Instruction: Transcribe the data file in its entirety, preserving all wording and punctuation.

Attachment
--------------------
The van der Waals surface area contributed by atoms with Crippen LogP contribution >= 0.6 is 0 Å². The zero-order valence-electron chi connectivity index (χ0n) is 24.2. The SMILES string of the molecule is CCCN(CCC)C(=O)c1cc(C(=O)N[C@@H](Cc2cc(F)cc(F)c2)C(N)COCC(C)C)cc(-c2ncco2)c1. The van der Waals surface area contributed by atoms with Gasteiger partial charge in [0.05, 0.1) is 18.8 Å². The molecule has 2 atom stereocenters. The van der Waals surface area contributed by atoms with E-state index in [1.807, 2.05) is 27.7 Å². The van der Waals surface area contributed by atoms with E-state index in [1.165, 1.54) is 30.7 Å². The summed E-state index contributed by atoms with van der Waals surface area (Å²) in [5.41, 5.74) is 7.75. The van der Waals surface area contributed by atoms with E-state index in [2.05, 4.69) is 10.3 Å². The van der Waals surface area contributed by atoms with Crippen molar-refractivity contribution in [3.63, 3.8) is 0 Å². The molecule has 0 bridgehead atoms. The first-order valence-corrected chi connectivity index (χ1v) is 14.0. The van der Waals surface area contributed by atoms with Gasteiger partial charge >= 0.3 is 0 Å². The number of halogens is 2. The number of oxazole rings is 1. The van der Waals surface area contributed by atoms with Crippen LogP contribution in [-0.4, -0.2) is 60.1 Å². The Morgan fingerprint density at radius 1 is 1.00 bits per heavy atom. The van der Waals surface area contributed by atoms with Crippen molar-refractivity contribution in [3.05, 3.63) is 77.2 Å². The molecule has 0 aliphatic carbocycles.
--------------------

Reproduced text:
The van der Waals surface area contributed by atoms with Crippen LogP contribution >= 0.6 is 0 Å². The zero-order valence-electron chi connectivity index (χ0n) is 24.2. The SMILES string of the molecule is CCCN(CCC)C(=O)c1cc(C(=O)N[C@@H](Cc2cc(F)cc(F)c2)C(N)COCC(C)C)cc(-c2ncco2)c1. The van der Waals surface area contributed by atoms with Gasteiger partial charge in [0.05, 0.1) is 18.8 Å². The molecule has 2 atom stereocenters. The van der Waals surface area contributed by atoms with E-state index in [1.807, 2.05) is 27.7 Å². The van der Waals surface area contributed by atoms with E-state index in [1.165, 1.54) is 30.7 Å². The summed E-state index contributed by atoms with van der Waals surface area (Å²) in [5.41, 5.74) is 7.75. The van der Waals surface area contributed by atoms with E-state index in [2.05, 4.69) is 10.3 Å². The van der Waals surface area contributed by atoms with Crippen molar-refractivity contribution in [3.63, 3.8) is 0 Å². The molecule has 0 bridgehead atoms. The first-order valence-corrected chi connectivity index (χ1v) is 14.0. The van der Waals surface area contributed by atoms with Gasteiger partial charge >= 0.3 is 0 Å². The number of halogens is 2. The number of oxazole rings is 1. The van der Waals surface area contributed by atoms with Crippen LogP contribution in [-0.4, -0.2) is 60.1 Å². The Morgan fingerprint density at radius 1 is 1.00 bits per heavy atom. The van der Waals surface area contributed by atoms with Crippen molar-refractivity contribution in [3.05, 3.63) is 77.2 Å². The molecule has 0 aliphatic carbocycles.